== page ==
In essence, as the researchers explain, “Every problem for implementation of lean manufacturing from the perspective of integration has a solution in the technologies associated with Industry 4.0,” with an ability to solve barriers for suppliers, customers, process, and control and human factors. Through this marriage of the two concepts, the paper asserts that industries can take on the capabilities of lean manufacturing without even the need for conscious or persistent “striving-for-lean efforts.” Though a cost-intensive process, manufacturing outfits can see costs return by a decrease in waste and a financial return on that decrease.
Further research into what is also referred to as “Lean Industry 4.0” reveals other promising factors. The Boston Consulting Group published data indicating that manufacturers that successfully deploy both ideas together have reduced conversion costs by 40% over a period of 5-10 years. In a piece for The Future Factory blog, Professor Jose Arturo Garza-Reyes assuages potential worries of those who may fear the replacement of people in the manufacturing process with smarter machines. Professor Garza-Reyes is confident that “the people and process aspects which are central to Lean [manufacturing] will still play a critical role in modern digital production systems and supply chains…companies still rely on people to design, programme, operate, maintain and improve the machines and robots that enable digitalisation and automation.” He goes on to mention that Industry 4.0 will likely work in tandem with lean manufacturing rather than one overtaking the other, since the implementation of the former’s technologies require an effective and efficient process as a precondition for successful operation.
There are still some roadblocks or hesitations that are rooted in the inherent combination of the two concepts, such as those outlined in a website blog for the process and data management tool Tulip by Madilynn Angel. Converting an analog process into a digital one can be counterproductive, the layering of new technology can make a production line more expensive to run, and the adding of custom software to a manufacturing process could require the necessary re-skilling of workers. This final point combines with a concern of many employers across a variety of industries on the ability to hire new employees, particularly those in STEM-related (Science, Technology, Engineering, Mathematics) fields.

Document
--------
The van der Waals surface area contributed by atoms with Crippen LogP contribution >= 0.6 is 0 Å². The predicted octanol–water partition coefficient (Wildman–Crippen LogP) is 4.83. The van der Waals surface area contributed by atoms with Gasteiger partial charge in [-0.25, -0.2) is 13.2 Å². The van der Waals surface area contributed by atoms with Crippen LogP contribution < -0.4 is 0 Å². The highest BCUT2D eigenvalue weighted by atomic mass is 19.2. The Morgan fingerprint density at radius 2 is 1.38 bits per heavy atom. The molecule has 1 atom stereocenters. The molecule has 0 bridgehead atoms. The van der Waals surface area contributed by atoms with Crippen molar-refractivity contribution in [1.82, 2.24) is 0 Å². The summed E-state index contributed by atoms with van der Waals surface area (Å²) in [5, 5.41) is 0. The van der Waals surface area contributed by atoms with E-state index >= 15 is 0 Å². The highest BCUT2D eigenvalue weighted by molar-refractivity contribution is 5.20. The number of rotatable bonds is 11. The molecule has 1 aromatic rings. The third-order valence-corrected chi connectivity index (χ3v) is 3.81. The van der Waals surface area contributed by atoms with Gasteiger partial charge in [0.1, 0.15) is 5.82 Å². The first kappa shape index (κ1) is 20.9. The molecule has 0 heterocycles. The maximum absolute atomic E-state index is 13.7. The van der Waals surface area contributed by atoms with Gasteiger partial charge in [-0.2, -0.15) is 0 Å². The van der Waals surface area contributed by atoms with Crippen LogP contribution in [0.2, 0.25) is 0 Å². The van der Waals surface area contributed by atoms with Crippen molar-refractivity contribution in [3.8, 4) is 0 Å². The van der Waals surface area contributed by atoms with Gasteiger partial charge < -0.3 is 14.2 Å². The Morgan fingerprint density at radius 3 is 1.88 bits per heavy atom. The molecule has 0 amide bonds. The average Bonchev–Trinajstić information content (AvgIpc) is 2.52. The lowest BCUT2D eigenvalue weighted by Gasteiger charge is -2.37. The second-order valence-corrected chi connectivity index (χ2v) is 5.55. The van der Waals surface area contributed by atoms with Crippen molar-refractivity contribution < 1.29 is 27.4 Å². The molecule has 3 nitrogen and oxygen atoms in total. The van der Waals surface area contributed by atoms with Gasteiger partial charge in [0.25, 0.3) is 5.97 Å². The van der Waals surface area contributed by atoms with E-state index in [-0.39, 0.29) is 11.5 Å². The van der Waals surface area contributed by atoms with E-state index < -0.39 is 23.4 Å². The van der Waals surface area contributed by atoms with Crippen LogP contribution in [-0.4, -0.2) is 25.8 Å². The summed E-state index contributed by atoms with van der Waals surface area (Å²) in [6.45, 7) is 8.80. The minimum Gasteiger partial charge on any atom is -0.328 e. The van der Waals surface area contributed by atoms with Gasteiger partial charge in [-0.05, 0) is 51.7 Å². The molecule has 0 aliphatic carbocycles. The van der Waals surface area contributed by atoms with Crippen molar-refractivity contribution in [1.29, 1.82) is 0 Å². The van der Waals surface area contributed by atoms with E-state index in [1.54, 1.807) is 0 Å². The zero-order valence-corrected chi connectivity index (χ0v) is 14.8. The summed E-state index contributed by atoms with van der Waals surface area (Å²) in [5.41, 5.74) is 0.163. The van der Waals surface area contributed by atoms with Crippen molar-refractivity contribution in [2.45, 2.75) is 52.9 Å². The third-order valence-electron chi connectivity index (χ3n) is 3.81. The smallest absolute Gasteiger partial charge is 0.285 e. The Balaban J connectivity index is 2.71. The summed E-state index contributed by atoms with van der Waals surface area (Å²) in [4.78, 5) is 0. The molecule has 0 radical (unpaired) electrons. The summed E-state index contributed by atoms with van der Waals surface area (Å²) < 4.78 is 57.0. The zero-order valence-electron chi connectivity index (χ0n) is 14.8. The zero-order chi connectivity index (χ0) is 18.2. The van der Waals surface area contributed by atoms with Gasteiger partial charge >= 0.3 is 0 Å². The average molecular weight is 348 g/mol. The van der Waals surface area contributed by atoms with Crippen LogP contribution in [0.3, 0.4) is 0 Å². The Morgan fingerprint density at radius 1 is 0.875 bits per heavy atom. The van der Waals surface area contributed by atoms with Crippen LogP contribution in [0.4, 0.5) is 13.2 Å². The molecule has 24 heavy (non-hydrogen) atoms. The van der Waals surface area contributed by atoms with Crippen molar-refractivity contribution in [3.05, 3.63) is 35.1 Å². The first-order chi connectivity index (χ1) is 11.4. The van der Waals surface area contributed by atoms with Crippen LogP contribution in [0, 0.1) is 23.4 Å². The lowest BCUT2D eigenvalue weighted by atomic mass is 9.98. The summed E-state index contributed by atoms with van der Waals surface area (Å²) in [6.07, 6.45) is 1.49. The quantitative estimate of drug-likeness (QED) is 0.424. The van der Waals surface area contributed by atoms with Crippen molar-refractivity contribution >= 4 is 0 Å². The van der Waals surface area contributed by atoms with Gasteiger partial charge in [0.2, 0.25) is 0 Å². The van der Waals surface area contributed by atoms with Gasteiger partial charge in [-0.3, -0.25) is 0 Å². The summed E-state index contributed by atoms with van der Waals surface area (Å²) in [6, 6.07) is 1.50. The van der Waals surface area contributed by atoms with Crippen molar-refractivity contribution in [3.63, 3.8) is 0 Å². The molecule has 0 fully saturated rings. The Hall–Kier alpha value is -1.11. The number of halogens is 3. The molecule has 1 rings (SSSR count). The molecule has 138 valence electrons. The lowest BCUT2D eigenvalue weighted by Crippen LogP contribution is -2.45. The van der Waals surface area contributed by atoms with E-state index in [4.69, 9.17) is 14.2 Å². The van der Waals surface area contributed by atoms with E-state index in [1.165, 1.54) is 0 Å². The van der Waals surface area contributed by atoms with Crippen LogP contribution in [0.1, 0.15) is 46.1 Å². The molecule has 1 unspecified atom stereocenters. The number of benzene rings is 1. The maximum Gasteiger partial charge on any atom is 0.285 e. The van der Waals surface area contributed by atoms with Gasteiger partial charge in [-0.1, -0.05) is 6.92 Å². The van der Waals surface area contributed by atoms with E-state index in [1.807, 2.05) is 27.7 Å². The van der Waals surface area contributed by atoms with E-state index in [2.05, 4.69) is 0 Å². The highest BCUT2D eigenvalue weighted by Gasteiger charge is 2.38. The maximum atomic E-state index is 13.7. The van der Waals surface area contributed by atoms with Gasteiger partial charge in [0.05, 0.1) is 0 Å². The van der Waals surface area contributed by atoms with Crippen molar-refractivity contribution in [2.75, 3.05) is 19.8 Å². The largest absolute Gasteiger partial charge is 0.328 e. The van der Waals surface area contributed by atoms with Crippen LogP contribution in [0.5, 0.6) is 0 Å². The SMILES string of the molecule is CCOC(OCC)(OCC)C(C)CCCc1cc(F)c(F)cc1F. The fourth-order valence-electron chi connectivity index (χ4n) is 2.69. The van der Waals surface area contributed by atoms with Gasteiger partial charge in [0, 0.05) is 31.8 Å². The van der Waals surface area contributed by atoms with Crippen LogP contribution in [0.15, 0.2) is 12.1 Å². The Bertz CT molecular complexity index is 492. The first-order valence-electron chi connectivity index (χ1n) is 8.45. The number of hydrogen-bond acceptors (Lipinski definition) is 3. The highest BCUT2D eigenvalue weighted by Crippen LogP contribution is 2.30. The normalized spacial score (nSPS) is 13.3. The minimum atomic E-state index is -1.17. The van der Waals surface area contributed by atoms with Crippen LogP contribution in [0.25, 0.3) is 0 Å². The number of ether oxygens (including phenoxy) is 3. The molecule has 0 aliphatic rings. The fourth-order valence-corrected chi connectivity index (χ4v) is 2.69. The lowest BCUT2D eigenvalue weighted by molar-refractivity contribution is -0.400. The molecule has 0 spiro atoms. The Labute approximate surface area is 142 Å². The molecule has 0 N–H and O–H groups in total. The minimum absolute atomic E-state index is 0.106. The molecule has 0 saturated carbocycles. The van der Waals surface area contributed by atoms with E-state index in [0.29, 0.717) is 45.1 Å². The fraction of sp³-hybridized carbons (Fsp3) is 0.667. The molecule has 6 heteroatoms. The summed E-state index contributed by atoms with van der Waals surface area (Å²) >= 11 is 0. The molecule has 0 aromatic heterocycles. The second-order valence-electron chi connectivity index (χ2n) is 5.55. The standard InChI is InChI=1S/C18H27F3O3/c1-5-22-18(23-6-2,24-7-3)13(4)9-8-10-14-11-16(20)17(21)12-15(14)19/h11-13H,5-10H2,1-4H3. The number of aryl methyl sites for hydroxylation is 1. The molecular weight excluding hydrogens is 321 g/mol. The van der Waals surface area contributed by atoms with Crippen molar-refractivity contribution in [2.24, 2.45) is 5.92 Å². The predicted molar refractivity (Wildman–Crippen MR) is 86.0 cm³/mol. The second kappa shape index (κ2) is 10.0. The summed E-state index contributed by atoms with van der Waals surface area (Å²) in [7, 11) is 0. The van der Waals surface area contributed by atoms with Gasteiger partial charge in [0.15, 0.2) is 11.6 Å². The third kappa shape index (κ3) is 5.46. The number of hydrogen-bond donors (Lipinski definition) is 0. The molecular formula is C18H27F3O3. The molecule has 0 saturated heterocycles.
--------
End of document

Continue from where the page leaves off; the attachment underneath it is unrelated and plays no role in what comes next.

Another blog post from SAGE Automation adds that, although the combination of approaches can give manufacturing or operations managers insight into achieving higher levels of production efficiency, “lean manufacturing on its own is not seen as enough by manufacturers to address competitive pressure.” Referring to the JIEM paper, the three researchers make note that the creation of a lean ecosystem is dependent on partners in the supply chain developing in step with the manufacturer. “If only the manufacturer strives to implement lean manufacturing and suppliers keep following legacy operating practices, it might create a mismatch of goods and information flow and lead to adverse effects. Inadequate resources and expertise hinder growth of suppliers on par with manufacturers.” There is certainly still room for error and improvement as the process of full adoption of Lean Industry 4.0 continues.
Many industry viewpoints most affected by this potential shift of lean manufacturing and Industry 4.0 seem to indicate an overall positive outlook to the occurrence as well as something of an inevitability of the combination. In a message on his company’s website, Toyota president Akio Toyoda speaks of the inextricable human element that must come with this new development: “I believe that the more automation advances, the more the ability of the people using it will be put to the test. Machines cannot improve unless people do, too. Developing people with skills that can equal machines and senses that surpass sensors is a fundamental part of Toyota’s approach.” The creators and inheritors of “The Toyota Method” still recognize the human element that will never depart from industry even as automation continues forward so it seems only human that the march of Lean Industry 4.0 will continue as long as talented and industrious minds pilot it.